President Lukashenko is compelled to provoke a crisis
Public administration crisis is deteriorating in Belarus, undermining the main promises and basic principles announced by the leadership: to raise the average salary up to USD 500 by the year-end, to achieve 5% GDP growth, to prevent national security destabilization and ensure law enforcement agencies’ loyalty.
President Lukashenko’s promise to increase an average salary up to USD 500 by the end of the year is hampered. The suspension of naphtha supplies to Belarus in mid-July undermined a very profitable scheme for export earnings from the production and sale of solvents by Belarusian companies, which were produced from naphtha using “innovative” technology and exported duty free, without making due payments to the Russian budget.
Even if naphtha supply is resumed, its current termination for indefinite period of time implies tensions are growing between Minsk and the Kremlin. For sure, Belarusian leadership will have to make concessions, as refusal to cooperate will increase risks of failure to fulfill political promises, i.e. to raise wages and comply with projected GDP growth.
Presidential Administration’s staffing policy demonstrates that the immediate surroundings of Lukashenko will insist on conservative economic policies and abandon market reforms, demanded by Belarus’ foreign creditors. This trend is reflected in the targeted weakening of the “liberal” team of Prime Minister Myasnikovich in the government, i.e. resignations of two deputy prime ministers.
Moreover, risk of a crisis in the government is enhanced by the dismissal and disciplinary actions against key power forces officials. President’s decision to punish security forces officials guilty of omission in the case of violation of Belarusian airspace is highly controversial and has caused a wave of discontent. As President Lukashenko cannot undo his decision, he will have to apply serious efforts to retain loyalty of a wide range of security forces, whose interests have been infringed.
Finally, deterioration of international situation around Belarus as a result of non-renewal of Swedish Ambassador’s accreditation is likely to resume the debate on sanctions against Belarusian authorities and businesses. If sanctions are extended, nomenclature and businesses’ discontent of the President’s actions will increase and the issue of resumption of cooperation with the IMF will be postponed once again.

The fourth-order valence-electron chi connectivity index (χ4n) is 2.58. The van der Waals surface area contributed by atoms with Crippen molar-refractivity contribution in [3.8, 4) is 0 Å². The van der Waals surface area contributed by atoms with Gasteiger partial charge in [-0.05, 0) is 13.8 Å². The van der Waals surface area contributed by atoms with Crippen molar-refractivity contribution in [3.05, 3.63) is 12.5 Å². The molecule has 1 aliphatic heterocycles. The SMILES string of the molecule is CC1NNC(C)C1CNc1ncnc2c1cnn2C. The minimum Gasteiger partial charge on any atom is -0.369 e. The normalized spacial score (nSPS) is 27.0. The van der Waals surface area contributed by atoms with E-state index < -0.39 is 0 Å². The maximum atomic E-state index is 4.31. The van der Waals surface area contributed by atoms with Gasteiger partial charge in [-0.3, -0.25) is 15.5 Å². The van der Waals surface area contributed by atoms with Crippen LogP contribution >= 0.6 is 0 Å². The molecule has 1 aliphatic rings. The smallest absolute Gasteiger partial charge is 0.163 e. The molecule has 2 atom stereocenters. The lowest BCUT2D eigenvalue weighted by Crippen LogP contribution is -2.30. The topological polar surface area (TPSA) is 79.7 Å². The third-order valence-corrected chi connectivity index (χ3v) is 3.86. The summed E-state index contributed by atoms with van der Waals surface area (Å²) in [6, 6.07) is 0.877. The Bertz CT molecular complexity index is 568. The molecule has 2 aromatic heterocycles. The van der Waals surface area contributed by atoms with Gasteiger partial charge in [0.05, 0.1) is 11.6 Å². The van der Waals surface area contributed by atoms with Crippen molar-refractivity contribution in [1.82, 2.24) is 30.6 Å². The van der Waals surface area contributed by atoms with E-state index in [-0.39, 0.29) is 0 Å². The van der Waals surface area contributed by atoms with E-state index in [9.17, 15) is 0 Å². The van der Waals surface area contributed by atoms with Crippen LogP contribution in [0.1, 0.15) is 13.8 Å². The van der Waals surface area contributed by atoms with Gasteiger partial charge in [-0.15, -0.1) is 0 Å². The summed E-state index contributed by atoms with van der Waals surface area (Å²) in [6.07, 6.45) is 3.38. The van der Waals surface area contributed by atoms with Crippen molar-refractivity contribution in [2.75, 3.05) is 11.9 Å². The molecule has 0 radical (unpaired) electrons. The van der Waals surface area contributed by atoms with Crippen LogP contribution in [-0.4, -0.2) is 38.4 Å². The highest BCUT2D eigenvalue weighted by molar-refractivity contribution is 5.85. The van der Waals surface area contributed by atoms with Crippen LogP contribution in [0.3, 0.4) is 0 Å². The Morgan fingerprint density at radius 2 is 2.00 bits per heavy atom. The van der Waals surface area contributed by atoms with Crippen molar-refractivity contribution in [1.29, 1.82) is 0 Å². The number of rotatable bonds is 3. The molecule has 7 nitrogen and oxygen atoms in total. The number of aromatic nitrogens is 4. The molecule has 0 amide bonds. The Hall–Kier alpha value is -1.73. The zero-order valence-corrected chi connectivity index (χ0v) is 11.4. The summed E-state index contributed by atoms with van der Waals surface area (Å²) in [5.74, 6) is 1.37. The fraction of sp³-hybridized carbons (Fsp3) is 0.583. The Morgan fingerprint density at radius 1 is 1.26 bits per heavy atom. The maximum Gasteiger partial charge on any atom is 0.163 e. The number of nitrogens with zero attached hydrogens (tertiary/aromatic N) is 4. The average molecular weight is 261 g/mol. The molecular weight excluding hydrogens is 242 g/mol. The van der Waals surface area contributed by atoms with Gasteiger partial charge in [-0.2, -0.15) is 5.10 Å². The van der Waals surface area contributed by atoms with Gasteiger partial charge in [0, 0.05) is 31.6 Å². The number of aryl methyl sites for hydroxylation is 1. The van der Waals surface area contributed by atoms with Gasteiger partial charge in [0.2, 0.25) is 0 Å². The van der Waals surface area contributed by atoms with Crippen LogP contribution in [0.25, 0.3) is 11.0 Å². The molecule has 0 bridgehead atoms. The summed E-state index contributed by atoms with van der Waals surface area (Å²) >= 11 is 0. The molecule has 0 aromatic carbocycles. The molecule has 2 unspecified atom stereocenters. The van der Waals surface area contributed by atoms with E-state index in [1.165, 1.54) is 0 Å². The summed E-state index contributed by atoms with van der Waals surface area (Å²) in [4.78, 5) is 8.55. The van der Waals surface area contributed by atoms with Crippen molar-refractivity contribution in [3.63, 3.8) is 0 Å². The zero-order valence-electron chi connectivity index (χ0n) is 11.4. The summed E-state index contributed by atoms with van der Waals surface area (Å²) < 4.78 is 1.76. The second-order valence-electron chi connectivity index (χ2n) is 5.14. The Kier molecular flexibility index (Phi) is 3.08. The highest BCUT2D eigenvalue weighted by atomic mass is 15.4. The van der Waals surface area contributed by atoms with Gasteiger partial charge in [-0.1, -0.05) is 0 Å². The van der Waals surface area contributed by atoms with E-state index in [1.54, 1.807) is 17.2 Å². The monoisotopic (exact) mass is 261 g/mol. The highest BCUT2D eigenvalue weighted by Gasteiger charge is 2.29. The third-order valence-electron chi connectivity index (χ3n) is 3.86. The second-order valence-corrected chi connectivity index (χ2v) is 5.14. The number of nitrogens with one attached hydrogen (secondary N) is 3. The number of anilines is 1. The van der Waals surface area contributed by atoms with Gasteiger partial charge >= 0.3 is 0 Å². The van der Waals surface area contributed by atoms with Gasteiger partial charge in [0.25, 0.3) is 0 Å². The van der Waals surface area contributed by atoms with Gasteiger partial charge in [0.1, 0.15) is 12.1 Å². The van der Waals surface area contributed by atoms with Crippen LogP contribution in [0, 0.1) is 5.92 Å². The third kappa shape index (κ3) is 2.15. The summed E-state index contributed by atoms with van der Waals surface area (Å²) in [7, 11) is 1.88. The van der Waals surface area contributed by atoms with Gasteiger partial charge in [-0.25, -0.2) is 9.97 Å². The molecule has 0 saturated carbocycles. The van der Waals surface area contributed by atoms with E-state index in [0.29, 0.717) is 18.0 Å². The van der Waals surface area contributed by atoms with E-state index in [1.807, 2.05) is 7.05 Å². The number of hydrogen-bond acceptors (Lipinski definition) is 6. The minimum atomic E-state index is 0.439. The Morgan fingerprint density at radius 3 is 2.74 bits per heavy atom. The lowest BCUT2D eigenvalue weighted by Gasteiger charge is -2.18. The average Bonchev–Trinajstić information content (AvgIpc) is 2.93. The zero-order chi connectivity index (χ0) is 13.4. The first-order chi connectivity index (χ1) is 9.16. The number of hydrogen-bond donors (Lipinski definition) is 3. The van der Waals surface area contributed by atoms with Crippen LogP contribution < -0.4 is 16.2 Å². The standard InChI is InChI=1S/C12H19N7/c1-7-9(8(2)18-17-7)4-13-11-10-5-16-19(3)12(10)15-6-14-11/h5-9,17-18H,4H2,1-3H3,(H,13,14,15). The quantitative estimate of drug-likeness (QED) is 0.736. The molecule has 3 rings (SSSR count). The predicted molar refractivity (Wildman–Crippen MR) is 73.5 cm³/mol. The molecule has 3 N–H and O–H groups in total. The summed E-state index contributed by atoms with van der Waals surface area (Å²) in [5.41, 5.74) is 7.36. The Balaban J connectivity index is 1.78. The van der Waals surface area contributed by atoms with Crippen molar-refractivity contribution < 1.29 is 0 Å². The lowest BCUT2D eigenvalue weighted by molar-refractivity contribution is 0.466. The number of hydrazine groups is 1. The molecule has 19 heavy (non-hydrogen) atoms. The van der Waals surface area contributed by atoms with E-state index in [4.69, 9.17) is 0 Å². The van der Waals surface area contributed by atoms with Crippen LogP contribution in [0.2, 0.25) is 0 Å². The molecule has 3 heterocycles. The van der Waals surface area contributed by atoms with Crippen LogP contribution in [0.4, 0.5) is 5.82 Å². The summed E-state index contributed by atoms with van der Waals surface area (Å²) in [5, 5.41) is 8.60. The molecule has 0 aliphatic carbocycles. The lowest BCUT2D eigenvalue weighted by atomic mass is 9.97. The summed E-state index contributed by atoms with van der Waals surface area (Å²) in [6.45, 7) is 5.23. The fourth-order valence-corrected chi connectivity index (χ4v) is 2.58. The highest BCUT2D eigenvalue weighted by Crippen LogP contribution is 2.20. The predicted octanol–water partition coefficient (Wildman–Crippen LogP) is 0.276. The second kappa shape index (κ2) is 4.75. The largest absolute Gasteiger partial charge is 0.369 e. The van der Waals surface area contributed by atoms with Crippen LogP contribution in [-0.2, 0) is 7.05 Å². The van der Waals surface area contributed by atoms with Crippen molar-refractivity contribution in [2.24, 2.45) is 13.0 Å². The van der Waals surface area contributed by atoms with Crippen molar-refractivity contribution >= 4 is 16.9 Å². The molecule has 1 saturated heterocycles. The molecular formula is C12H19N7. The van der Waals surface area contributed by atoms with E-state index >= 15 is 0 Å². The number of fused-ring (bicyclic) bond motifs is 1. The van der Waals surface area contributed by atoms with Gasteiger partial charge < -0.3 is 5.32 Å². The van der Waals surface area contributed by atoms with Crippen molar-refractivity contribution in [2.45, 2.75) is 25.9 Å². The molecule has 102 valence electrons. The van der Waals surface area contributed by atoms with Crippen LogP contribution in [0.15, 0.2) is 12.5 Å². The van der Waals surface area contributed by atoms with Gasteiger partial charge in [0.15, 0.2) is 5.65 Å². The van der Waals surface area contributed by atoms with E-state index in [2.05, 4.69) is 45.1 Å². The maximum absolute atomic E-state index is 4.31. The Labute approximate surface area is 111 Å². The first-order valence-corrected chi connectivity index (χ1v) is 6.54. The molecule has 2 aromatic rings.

Objectively, all these factors create very unfavorable conditions for public administration’s stability and compel President Lukashenko to concessions to Russian partners. Most likely, concessions will concern privatization deals. President will postpone privatization decision as long as he can. Some additional opportunities may open if crisis is triggered by the President himself.
The Belarusian authorities could to step up the opposition representation in local councils, should party members demonstrate potency. The Belarusian leadership is unlikely to have the resources to ensure 100 percent pro-government candidates in the local elections. The authorities have exhausted the grassroot support and have no funds to pay for the loyalty.
The Belarusian Central Election Commission has proposed to hold the elections to the local Councils of Deputies on February 18th, 2018.
The president has repeatedly emphasised the importance of the local councils in the power system and the state machine always tried to ensure the necessary local election results. Candidates have been decreasing in number with each elections and the authorities dealt with that by reducing the deputy corps. That said, during the rule of President Lukashenka, his electoral base has changed substantially. Over the past decade, most Belarusians have moved to cities and lost their local roots. The rural population is ready to support the president, but rural residents are constantly decreasing in number.
The Belarusian leadership is likely to permit broad participation in the election campaign and an increase in alternative representatives in the local councils. However, the opposition would have to boost its activity, so as so far it has been passive in defending its interests. In addition, the authorities, while determining the date for the local elections, have taken into account the fact that the opposition is usually the least active in the winter time.
Overall, both, the opposition and the local authorities have exhausted their grassroot support, however new local leaders may still come on political stage, although the party opposition has not yet shown sufficient aspirations.